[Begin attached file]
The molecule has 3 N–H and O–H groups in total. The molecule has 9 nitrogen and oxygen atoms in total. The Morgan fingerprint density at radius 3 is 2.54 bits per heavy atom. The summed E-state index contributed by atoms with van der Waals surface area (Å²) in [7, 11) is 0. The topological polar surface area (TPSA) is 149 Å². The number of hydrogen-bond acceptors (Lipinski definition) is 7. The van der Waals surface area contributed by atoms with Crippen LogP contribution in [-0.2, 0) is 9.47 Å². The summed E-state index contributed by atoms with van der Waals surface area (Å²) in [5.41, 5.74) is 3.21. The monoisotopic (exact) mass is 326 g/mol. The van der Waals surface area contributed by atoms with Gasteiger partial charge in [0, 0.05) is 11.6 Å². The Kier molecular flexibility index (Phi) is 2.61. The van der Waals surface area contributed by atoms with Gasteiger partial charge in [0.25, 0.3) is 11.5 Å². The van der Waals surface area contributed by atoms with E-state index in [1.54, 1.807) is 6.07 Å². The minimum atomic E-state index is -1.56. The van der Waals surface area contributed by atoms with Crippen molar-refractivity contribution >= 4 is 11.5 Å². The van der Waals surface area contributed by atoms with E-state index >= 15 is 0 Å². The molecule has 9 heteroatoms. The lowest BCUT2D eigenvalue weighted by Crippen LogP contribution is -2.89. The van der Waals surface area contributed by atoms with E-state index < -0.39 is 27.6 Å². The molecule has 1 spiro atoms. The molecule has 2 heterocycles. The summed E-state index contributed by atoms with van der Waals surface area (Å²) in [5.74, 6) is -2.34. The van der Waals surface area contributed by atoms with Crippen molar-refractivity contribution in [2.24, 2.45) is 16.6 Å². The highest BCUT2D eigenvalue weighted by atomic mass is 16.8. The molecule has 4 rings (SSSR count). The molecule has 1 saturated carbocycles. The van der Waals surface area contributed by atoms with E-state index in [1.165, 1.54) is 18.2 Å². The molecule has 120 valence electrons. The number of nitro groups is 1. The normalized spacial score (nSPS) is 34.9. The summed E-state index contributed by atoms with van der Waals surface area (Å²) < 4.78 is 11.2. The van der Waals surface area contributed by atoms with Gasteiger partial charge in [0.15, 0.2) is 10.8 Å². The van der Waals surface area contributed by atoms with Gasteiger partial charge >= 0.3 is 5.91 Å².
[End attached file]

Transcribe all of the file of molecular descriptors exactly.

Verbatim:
The molecule has 3 N–H and O–H groups in total. The molecule has 9 nitrogen and oxygen atoms in total. The Morgan fingerprint density at radius 3 is 2.54 bits per heavy atom. The summed E-state index contributed by atoms with van der Waals surface area (Å²) in [7, 11) is 0. The topological polar surface area (TPSA) is 149 Å². The number of hydrogen-bond acceptors (Lipinski definition) is 7. The van der Waals surface area contributed by atoms with Crippen LogP contribution in [-0.2, 0) is 9.47 Å². The summed E-state index contributed by atoms with van der Waals surface area (Å²) in [5.41, 5.74) is 3.21. The monoisotopic (exact) mass is 326 g/mol. The van der Waals surface area contributed by atoms with Gasteiger partial charge in [0, 0.05) is 11.6 Å². The Kier molecular flexibility index (Phi) is 2.61. The van der Waals surface area contributed by atoms with Gasteiger partial charge in [0.25, 0.3) is 11.5 Å². The van der Waals surface area contributed by atoms with E-state index in [1.54, 1.807) is 6.07 Å². The minimum atomic E-state index is -1.56. The van der Waals surface area contributed by atoms with Crippen molar-refractivity contribution >= 4 is 11.5 Å². The van der Waals surface area contributed by atoms with E-state index >= 15 is 0 Å². The molecule has 9 heteroatoms. The lowest BCUT2D eigenvalue weighted by Crippen LogP contribution is -2.89. The van der Waals surface area contributed by atoms with E-state index < -0.39 is 27.6 Å². The molecule has 1 spiro atoms. The molecule has 2 heterocycles. The summed E-state index contributed by atoms with van der Waals surface area (Å²) in [5.74, 6) is -2.34. The van der Waals surface area contributed by atoms with Crippen molar-refractivity contribution in [2.24, 2.45) is 16.6 Å². The highest BCUT2D eigenvalue weighted by atomic mass is 16.8. The molecule has 4 rings (SSSR count). The molecule has 1 saturated carbocycles. The van der Waals surface area contributed by atoms with E-state index in [1.165, 1.54) is 18.2 Å². The molecule has 120 valence electrons. The number of nitro groups is 1. The normalized spacial score (nSPS) is 34.9. The summed E-state index contributed by atoms with van der Waals surface area (Å²) < 4.78 is 11.2. The van der Waals surface area contributed by atoms with Gasteiger partial charge in [0.15, 0.2) is 10.8 Å². The van der Waals surface area contributed by atoms with Gasteiger partial charge >= 0.3 is 5.91 Å².